7 Often Overlooked Figures in African American History

In most history classes and curriculums, African American history is still often neglected and sometimes even left out altogether. Sure, we all learn about the Emancipation Proclamation and Martin Luther King, Jr., but black history is goes far deeper than what is taught in schools. In light of Black history month, I wanted to draw attention to seven particular figures who had integral roles in the movement against racial inequality, though they are but seven people in a vast field of historic legends and accomplishments.


Sojourner Truth:

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Born into slavery as Isabella Baumfree, Sojourner Truth escaped to freedom with her infant daughter in 1826. Then, after finding out that her son had been sold illegally by a previous slaveowner, she took the issue to court. She was one of the first black woman to bring such a case to court against a white man and after months of legal proceedings, her son was returned to her. Throughout her life, she was a very active speaker and activist and in 2014, she was named in Smithsonian magazine’s list of “100 Most Significant Americans of All Time.”



Harriet Tubman:


Most history books do talk about Harriet Tubman and her escape to freedom at some point, but did you know that in addition to escaping slavery and leading multiple rescue missions for enslaved people, she was also an armed scout and spy for the Union Army during the Civil War? She was the first woman to lead an armed expedition in the Civil War when she led a raid at Combahee Ferry, which freed hundreds of slaves. After the war, she worked in the women’s suffrage movement until her health declined.


Ella Baker:

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Ella Baker was a 20th century civil rights activist whose career as an organizer spanned over five decades. A promoter of grassroots organizing, she helped found the Student Nonviolent Coordinating Committee, which grew to be one of the major civil rights movement organizations.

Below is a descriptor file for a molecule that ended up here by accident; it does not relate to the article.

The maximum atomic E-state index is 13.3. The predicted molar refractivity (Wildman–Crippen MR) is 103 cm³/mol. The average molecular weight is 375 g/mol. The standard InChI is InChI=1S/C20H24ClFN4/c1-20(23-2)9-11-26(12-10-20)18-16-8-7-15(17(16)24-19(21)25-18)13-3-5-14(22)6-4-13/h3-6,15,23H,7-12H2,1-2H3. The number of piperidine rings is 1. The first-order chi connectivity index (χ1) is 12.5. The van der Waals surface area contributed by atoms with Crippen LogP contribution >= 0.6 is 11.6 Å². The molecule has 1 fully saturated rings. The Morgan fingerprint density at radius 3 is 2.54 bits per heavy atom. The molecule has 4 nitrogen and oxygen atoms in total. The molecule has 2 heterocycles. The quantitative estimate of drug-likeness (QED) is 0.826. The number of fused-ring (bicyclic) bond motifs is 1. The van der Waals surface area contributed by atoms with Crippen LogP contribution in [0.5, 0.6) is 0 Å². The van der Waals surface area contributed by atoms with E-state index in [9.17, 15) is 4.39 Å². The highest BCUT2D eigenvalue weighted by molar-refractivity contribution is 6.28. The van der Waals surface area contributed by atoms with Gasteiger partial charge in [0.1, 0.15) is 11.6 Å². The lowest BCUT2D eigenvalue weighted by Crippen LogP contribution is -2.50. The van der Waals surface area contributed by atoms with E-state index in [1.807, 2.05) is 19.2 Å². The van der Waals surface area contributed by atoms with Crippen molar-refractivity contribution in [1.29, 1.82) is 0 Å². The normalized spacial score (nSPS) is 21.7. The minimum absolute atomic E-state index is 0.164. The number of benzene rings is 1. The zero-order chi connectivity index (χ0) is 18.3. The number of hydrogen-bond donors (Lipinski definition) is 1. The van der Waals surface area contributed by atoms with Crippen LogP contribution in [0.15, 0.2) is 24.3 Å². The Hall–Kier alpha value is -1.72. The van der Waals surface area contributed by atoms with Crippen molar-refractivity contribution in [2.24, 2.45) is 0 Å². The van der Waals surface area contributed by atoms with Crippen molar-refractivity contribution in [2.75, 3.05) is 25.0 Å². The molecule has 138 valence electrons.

Ida B. Wells:


Born into slavery in Mississippi, Ida Wells was freed by the Emancipation Proclamation when she was young and went on to co-own a newspaper known as the The Memphis Free Speech and Headlight in Tennessee. Through investigative journalism, Wells wrote about and exposed lynching as a heinous practice of whites in the South to oppress African Americans. As her reporting was carried nationally in black-owned newspapers, Wells’ newspaper office and presses were eventually destroyed by a white mob. She left for Chicago due to repeated threats and continued to work in activism and speaking in spite of the criticism she continued to face there as a Black woman in activism.


Moses Wright:

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While perhaps not as well-known as his relative Emmett Till, who was famously killed in a brutal lynching, Moses Wright played a pivotal role in the trial that would go down in history in the Civil Rights Movement. Till’s murder trial, which resulted in the acquittal of the white men who killed him, was one of the most televised events of its time. Wright’s testimony during the trial, in which he described witnessing Till’s kidnapping and pointed out one of the assailants, was possibly the first time a black man testified against a white man in court in the South and is regarded as a historic moment of courage.


W.E.B. Du Bois:


After becoming the first African American to earn a doctorate at Harvard, William Edward Burghardt Du Bois became a professor of sociology, history, and economics at Atlanta University and established a prominent career in activism. He was one of the founders of the National Association for the Advancement of Colored People(NAACP) protested for equal treatment of people of color outside of the US, such as those in African and Asian colonies, as well.


Thurgood Marshall:

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Thurgood Marshall was a Howard University School of Law graduate who first established a private practice in Baltimore. Later, as the founder and executive director of the NAACP Legal Defense and Educational Fund, he argued many cases before the Supreme Court, including Brown v. Board of Education, which overturned racial segregation in public schools. He was appointed to the United States Court of Appeals for the Second Circuit and as the United States Solicitor General before being the first African American to be nominated to the Supreme Court.